A carbon atom typically possesses six electrons – two in its inner shell and four in its outer shell. This number varies due to a number of circumstances, but a stand-alone atom with no charge contains six electrons. More »

One neutral atom of carbon has four valence electrons. An easy way to tell how many valence electrons an element has is to look at the periodic table and find the element's main group number. Carbon is in group 4, which ... More »

In its ground, or lowest-energy, state, carbon has two unpaired electrons. However, there are four total outer, or valence, electrons, meaning carbon atoms have four possible bonding sites. More »

The properties of valence electrons are determined by the total number of electrons in an atom's outer shell. Atoms with similar numbers of valence electrons are classified into a specific group of elements, which may th... More »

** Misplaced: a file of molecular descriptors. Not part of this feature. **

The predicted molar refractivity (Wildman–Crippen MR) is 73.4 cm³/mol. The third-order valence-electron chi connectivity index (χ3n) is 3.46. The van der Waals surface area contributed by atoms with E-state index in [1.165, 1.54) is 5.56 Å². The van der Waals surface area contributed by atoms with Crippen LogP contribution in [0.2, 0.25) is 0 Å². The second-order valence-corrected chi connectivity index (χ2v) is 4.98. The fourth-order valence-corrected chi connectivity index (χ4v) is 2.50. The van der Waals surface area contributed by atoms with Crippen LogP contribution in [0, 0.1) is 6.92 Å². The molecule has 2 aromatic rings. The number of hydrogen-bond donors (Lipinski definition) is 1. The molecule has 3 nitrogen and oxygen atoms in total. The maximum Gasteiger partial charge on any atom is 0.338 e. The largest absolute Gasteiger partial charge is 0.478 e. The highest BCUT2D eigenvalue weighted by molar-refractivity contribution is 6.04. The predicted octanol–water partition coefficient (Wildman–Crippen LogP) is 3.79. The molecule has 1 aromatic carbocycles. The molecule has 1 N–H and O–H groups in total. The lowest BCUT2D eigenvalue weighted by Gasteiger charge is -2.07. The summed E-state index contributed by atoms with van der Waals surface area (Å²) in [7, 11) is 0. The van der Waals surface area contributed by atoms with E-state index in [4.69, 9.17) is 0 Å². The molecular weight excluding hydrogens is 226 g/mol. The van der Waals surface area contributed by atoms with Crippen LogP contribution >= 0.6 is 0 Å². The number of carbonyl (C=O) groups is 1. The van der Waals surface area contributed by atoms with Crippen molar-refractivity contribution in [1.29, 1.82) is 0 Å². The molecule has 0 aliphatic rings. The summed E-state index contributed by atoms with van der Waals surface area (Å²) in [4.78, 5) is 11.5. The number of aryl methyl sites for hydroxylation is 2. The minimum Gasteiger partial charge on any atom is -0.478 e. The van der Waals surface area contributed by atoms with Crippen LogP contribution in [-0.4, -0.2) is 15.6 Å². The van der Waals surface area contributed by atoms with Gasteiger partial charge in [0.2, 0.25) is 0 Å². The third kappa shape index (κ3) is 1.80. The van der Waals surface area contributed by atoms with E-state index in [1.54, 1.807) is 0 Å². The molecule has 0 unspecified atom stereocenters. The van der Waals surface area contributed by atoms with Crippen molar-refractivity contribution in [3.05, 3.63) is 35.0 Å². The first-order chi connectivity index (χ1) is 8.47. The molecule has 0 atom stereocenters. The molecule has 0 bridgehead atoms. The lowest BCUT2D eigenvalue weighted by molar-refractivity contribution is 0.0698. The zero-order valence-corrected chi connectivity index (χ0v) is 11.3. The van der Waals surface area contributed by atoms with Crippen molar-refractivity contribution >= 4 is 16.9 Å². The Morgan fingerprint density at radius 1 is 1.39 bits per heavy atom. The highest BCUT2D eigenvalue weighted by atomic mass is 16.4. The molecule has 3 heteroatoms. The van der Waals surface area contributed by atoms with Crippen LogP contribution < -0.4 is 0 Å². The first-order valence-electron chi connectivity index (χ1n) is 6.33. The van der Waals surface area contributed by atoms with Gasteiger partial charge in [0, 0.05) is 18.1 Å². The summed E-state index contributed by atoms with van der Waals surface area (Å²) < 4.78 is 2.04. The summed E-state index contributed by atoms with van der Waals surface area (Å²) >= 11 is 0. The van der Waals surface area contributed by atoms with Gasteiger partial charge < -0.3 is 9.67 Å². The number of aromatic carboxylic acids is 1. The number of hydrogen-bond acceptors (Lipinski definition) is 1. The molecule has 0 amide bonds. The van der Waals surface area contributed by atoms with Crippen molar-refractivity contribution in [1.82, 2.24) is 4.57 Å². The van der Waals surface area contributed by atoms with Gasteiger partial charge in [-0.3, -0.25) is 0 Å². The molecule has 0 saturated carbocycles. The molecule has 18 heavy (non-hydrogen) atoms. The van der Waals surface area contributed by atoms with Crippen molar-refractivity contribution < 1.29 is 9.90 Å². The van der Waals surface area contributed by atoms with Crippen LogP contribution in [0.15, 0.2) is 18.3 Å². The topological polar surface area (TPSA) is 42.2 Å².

With an atomic number of 4, beryllium has four electrons: two electron shells surround the atom's nucleus and two electrons in each shell. Beryllium is a rigid metal with an atomic mass of 9.0122. It is lightweight but s... More »

Sulfur has six valence electrons, meaning that each atom of this element has six electrons in its outermost shell. The number of valence electrons that each element has can be predicted based on its location on the perio... More »

A phosphide ion is an negatively charged potassium atom that has three additional electrons in its outermost shell. Phosphide ions are nonmetallic and can chemically react with a variety of metallic elements to form ioni... More »